Its approximately 250 years (last week) since James Watt’s Steam engine was invented and with it the industrial revolution. James Watt’s Steam engine had a huge advantage that it used a separate condenser. Up until then the existing engines had one cylinder in which the water was heated up until steam which escaped to power a drive shaft. The heat exited and then the whole thing had to be heated up again. This made the whole process very ineffective. James Watt (out walking) came up with the more efficient process in his head. Apart from the above modification when the steam exited the separate condenser it produced a partial vacuum as the condenser cooled. This could be used to pull a piston into the condenser meaning this part of the process could also provide energy. In total the whole process was three times more efficient meaning coal went three times as far. James Watt’s Steam engine led to the industrial revolution which started in the UK.
Obviously the industrial revolution has had mixed effects. The plus sides don’t need to be spelled out, least of all since you can read this blog! The minus sides include climate change, excessive materialism and and an unhealthy addiction to fossil fuels.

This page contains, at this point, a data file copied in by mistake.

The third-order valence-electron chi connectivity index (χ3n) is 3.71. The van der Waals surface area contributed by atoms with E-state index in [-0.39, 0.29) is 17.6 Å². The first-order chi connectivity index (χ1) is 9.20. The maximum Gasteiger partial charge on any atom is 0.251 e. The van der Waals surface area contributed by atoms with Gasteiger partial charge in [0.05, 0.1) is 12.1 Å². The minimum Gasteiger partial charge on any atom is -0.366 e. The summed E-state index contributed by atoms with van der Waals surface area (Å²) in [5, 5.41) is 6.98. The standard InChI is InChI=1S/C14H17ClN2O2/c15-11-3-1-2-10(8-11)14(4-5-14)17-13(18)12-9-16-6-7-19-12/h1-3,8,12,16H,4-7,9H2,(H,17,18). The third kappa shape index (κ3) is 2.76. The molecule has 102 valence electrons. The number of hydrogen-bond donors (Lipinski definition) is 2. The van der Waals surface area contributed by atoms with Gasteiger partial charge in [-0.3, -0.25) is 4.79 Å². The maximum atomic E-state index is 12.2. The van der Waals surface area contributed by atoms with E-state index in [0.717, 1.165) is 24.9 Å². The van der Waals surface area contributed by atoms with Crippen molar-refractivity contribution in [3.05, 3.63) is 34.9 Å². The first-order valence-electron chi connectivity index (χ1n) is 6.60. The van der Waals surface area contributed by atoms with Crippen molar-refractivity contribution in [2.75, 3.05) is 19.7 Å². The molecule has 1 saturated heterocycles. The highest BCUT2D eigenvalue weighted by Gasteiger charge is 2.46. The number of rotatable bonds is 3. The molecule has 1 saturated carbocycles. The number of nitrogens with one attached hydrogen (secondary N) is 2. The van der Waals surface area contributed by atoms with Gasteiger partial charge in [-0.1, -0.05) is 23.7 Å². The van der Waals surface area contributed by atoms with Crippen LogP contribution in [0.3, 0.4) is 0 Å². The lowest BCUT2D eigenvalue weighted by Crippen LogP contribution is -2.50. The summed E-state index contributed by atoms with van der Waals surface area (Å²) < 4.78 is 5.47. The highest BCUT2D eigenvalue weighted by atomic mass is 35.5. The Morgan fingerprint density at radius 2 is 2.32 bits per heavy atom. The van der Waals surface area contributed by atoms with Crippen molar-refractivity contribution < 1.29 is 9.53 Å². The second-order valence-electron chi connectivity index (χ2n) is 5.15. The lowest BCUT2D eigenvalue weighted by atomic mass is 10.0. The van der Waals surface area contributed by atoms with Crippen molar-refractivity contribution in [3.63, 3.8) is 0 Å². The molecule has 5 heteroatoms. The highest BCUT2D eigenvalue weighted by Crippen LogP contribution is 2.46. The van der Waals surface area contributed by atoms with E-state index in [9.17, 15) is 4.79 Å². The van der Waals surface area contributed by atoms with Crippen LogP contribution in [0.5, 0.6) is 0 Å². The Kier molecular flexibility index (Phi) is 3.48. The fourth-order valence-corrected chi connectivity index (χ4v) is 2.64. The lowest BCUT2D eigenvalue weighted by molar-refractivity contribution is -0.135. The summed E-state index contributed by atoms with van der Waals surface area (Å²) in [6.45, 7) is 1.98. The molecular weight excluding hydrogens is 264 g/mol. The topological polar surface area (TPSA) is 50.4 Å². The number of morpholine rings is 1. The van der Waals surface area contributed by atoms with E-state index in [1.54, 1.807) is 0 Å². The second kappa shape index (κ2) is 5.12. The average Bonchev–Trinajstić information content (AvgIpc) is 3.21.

Andy described the problem we face very well in our book.
“One of the problems with using alternative energy sources is that most of them suffer a comparative disadvantage in energy density when measured against our current, very energy-rich sources of power. Only a few centuries ago, humankind was burning only
wood and dung for energy, and using hand-labour and draught animals to do work (and of course in many parts of the world people are still doing this). As populations increased, agriculture and demand for firewood cleared the forests and the resulting shortage of wood led to people burning coal. As development continued, the immense energy needs of industrialisation and urbanisation were met by the use of more and more coal, then oil, and more recently gas and nuclear fuel. Each change of energy supply has been to a more concentrated energy source, with the carbon and nuclear fuels we currently use having a very high energy density.”